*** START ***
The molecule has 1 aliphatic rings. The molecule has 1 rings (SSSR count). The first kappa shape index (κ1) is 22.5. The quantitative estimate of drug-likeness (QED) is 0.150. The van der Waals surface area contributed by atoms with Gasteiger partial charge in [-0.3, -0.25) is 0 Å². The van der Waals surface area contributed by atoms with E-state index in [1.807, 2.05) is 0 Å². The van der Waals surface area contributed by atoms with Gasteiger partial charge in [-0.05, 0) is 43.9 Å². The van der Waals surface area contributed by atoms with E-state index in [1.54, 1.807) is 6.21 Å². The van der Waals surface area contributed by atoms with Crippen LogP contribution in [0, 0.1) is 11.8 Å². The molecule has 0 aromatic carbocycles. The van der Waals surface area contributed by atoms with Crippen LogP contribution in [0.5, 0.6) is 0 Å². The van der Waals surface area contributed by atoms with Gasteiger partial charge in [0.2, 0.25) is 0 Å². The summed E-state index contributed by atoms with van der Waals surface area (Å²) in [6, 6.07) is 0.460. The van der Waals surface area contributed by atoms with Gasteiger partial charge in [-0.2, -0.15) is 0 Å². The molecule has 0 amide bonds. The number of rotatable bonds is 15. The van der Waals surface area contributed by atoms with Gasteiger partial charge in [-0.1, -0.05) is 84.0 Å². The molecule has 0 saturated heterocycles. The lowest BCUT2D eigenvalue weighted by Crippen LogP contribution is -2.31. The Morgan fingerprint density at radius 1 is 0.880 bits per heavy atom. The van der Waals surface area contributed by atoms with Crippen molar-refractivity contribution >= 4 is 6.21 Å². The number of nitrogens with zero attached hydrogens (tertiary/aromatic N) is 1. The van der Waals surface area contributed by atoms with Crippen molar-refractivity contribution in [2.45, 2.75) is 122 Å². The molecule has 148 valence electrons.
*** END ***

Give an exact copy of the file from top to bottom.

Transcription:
The molecule has 1 aliphatic rings. The molecule has 1 rings (SSSR count). The first kappa shape index (κ1) is 22.5. The quantitative estimate of drug-likeness (QED) is 0.150. The van der Waals surface area contributed by atoms with Gasteiger partial charge in [-0.3, -0.25) is 0 Å². The van der Waals surface area contributed by atoms with E-state index in [1.807, 2.05) is 0 Å². The van der Waals surface area contributed by atoms with Gasteiger partial charge in [-0.05, 0) is 43.9 Å². The van der Waals surface area contributed by atoms with E-state index in [1.54, 1.807) is 6.21 Å². The van der Waals surface area contributed by atoms with Crippen LogP contribution in [0, 0.1) is 11.8 Å². The molecule has 0 aromatic carbocycles. The van der Waals surface area contributed by atoms with Crippen LogP contribution in [0.5, 0.6) is 0 Å². The van der Waals surface area contributed by atoms with Gasteiger partial charge in [0.2, 0.25) is 0 Å². The summed E-state index contributed by atoms with van der Waals surface area (Å²) in [6, 6.07) is 0.460. The van der Waals surface area contributed by atoms with Gasteiger partial charge in [-0.2, -0.15) is 0 Å². The molecule has 0 amide bonds. The number of rotatable bonds is 15. The van der Waals surface area contributed by atoms with Gasteiger partial charge in [-0.1, -0.05) is 84.0 Å². The molecule has 0 saturated heterocycles. The lowest BCUT2D eigenvalue weighted by Crippen LogP contribution is -2.31. The Morgan fingerprint density at radius 1 is 0.880 bits per heavy atom. The van der Waals surface area contributed by atoms with Crippen molar-refractivity contribution >= 4 is 6.21 Å². The number of nitrogens with zero attached hydrogens (tertiary/aromatic N) is 1. The van der Waals surface area contributed by atoms with Crippen molar-refractivity contribution in [2.45, 2.75) is 122 Å². The molecule has 148 valence electrons.